AUC Civil Rights Veterans Tell Current Students About the 1963 March on Washington
29 Aug 2013
Posted by Add Seymour Jr.
By ADD SEYMOUR JR.
An estimated 250,000 people gathered on the National Mall in Washington, D.C. under a sunny, pleasant sky on August 28, 1963.
But it was hardly a pleasure trip, former Atlanta Student Movement member Charles Black told a group of students during a Teach In at the Robert W. Woodruff Atlanta University Center Library exactly 50 years later.
“It wasn’t a celebration,” he told the students. “The people who were there for the most part were actively involved in movements back home. They were representatives of the masses of people and had come to Washington, not to praise the leadership that was there. They came to make the statement loud and clear: ‘We’re not cooling off. We are not stopping. We are not going to be patient. This movement is moving on until we see the end result that we demand.’”
Black’s recollections were part of a teach-in, sponsored by the Morehouse College Martin Luther King Jr. Collection. It gave AUC students an opportunity to hear in-depth what the mood and thoughts were of marchers that day.
Black was pat of a three-person panel of marchers from 1963. Other panelists were Student Non-Violent Coordinating Committee member Doris Derby and Lonnie King ’69, the founding chairman of the Atlanta Student Movement.
“We were trying to appeal to the conscience of America to bring about a change,” King said.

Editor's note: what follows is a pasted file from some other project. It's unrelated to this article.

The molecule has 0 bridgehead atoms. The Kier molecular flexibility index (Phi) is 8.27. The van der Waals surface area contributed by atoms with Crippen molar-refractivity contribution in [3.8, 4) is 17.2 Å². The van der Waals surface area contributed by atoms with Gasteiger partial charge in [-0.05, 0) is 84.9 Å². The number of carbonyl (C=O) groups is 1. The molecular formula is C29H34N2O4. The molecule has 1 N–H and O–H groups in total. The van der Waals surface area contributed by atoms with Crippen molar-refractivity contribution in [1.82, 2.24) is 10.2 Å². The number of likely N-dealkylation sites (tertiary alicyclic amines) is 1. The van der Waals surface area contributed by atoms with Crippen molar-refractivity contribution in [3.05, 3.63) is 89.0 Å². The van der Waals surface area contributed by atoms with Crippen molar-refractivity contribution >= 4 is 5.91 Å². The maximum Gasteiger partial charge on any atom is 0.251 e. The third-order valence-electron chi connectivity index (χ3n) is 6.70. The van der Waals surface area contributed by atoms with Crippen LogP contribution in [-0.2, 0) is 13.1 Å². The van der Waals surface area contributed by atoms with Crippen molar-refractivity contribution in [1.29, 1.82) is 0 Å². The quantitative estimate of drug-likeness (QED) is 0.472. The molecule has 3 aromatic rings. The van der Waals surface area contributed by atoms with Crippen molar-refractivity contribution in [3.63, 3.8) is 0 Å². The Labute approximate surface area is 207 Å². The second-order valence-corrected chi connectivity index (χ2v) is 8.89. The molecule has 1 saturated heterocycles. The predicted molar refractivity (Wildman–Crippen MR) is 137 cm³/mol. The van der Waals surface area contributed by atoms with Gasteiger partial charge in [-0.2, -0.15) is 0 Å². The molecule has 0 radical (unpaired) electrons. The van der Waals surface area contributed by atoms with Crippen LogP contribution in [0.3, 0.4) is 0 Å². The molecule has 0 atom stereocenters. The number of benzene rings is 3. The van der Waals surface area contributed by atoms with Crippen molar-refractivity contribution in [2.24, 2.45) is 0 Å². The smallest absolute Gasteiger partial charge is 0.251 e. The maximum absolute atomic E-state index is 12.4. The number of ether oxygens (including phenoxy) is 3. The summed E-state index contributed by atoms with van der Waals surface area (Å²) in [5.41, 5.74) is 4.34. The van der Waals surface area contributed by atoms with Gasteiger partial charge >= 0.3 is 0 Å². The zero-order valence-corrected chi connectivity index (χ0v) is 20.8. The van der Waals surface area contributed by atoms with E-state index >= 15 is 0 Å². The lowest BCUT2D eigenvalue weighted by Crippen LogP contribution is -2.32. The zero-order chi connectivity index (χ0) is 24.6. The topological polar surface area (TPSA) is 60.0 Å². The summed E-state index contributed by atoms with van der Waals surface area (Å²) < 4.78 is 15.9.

Moderated by King Collection director Vicki Crawford, the discussion included a multi-media presentation by Morehouse history professor Larry Spruill of the historic events that occurred in 1963, such as the assassinations of President John F. Kennedy and civil rights activist Medgar Evers.
But the march was the focus of the discussion.
King said these kinds of conversations can help college students understand what they need to do to become the new generation of civil rights activists.
“Because we’ve got to save our people,” he said. “We’ve got to find a way to merge the wisdom of people like me with the enthusiasm of young people to form a team who can do the hard work,” he said.
More importantly, Black said it was vital that students use the words of speakers at the March on Washington in 1963, such as Martin Luther King Jr. ’48, to continue the civil rights movement today.
“If you’re not fighting this battle, then you are not looking around you,” he said. “If you’re not mad as hell about something, you’re not paying attention.”